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The Routledge Handbook of Religion and Animal Ethics





ISBN 9781138592728
Published October 8, 2018 by Routledge
410 Pages

 
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Book Description

The ethical treatment of non-human animals is an increasingly significant issue, directly affecting how people share the planet with other creatures and visualize themselves within the natural world. The Routledge Handbook of Religion and Animal Ethics is a key reference source in this area, looking specifically at the role religion plays in the formation of ethics around these concerns.





Featuring thirty-five chapters by a team of international contributors, the handbook is divided into two parts. The first gives an overview of fifteen of the major world religions’ attitudes towards animal ethics and protection. The second features five sections addressing the following topics:









  • Human Interaction with Animals






  • Killing and Exploitation






  • Religious and Secular Law






  • Evil and Theodicy






  • Souls and Afterlife






This handbook demonstrates that religious traditions, despite often being anthropocentric, do have much to offer to those seeking a framework for a more enlightened relationship between humans and non-human animals. As such, The Routledge Handbook of Religion and Animal Ethics is essential reading for students and researchers in religious studies, theology, and animal ethics as well as those studying the philosophy of religion and ethics more generally.

Table of Contents

Introduction: Toward a New(er) Religious Ethic for Animals  Part I: Traditions  1. African Religions: Anthropocentrism and Animal Protection  2. Anglican Christianity: Animal Questions for Christian Doctrine  3. Buddhism: Paradox and Practice—Morally Relevant Distinctions in the Buddhist Characterization of Animals  4. Confucianism and Daoism: Animals in Traditional Chinese Thought  5. Evangelical Christianity: Lord of Creation or Animal among Animals? Dominion, Darwin, and Duty  6. Hinduism: Animating Samadhi—Rethinking Animal–Human Relationships through Yoga  7. Islam: Ants, Birds, and Other Affable Creatures in the Qur’an, Hadith, and Sufi Literature  8. Jainism: Animals and the Ethics of Intervention  9. Judaism: The Human Animal and All Other Animals—Dominion or Duty?  10. Mormonism: Harmony and Dissonance between Religion and Animal Ethics  11. Native American Religion: Restoring Species to the Circle of Life  12. Orthodox Christianity: Compassion for Animals  13. Rastafarianism: A Hermeneutic of Animal Care  14. Roman Catholicism: A Strange Kind of Kindness—On Catholicism’s Moral Ambiguity toward Animals  15. Sikh Dharam: Ethics and Behavior toward Animals   Part II: Issues  Human Interaction with Animals  16. "Nations like Yourselves": Some Muslim Debates over Qur’an 6:38  17. Invoking Another World: An Interreligious Reflection on Hindu Mythology  18. A New Ethic of Holiness: Celtic Saints and Their Kinship with Animals  19. Franciscan Justice, Peace, and the Integrity of Creation: A Creation without Creatures  Killing and Exploitation  20. Animals in Christian and Muslim Thought: Creatures, Creation, and Killing for Food  21. "You Shall Not Eat Any Abominable Thing" (Deut. 14:3)—An Examination of the Old Testament Food Laws with Animal Ethics in Mind  22. Eden’s Diet: Christianity and Vegetarianism  23. Religion, Ethics, and Vegetarianism: The Case of McDonald’s in India  24. The Sacred and Mundane Cow: The History of India’s Cattle Protection Movement  25. Exposing the Harm in Euthanasia: Ahimsa and an Alternative View on Animal Welfare as Expressed in the Beliefs and Practices of the Skanda Vale Ashram, West Wales  Religious and Secular Law  26. Animals in Western Christian Canon Law  27. Catholic Law on Bullfighting  28. Legal Responses to Questions of Animal Ethics and Religious Freedom  29. Veganism as a Legally Protected Religion  Evil and Theodicy  30. Gratuitous Animal Suffering and the Evidential Problem of Evil  31. How Good Is Nature? The Fall, Evolution, and Predation  32. Evolution, Animal Suffering, and Ethics: A Response to Christopher Southgate  Souls and Afterlife  33. Buddhist Rebirth, Reincarnation, and Animal Welfare  34. A Spark Divine? Animal Souls and Animal Welfare in Nineteenth-Century Britain  35. The Difference Bodily Resurrection Makes: Caring for Animals While Hoping for Heaven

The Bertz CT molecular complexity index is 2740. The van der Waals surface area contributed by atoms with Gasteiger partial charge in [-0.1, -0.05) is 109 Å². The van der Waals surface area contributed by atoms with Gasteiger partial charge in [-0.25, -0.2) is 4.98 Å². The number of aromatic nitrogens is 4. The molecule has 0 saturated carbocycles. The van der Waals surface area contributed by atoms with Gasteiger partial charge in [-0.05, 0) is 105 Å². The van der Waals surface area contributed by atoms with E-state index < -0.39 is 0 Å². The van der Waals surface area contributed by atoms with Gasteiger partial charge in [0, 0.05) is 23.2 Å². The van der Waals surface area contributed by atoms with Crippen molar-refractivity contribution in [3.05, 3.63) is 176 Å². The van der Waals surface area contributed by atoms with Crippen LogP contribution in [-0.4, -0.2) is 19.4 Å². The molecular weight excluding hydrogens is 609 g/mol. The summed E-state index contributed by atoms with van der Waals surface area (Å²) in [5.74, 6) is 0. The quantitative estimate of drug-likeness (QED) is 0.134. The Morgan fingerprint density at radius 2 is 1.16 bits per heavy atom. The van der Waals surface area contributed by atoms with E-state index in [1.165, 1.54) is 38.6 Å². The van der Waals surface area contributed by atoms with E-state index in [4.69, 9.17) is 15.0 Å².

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Editor(s)

Biography

Andrew Linzey is the director of the Oxford Centre for Animal Ethics; an honorary research fellow at St Stephen’s House, University of Oxford; and a member of the Faculty of Theology in the University of Oxford. He is a visiting professor of animal theology at the University of Winchester and a professor of animal ethics at the Graduate Theological Foundation in Indiana.

Clair Linzey is the deputy director of the Oxford Centre for Animal Ethics. She holds an MA in theological studies from the University of St Andrews and an MTS from Harvard Divinity School. She is currently pursuing a doctorate at the University of St Andrews on the ecological theology of Leonardo Boff, with special consideration of the place of animals.

Reviews

"This handbook demonstrates that religious tradi-tions, despite often being anthropocentric, do have much to offer to those seeking a frame-work for a more enlightened relationship between humans and non-human animals."

- Interpretation: A Journal of Bible and Theology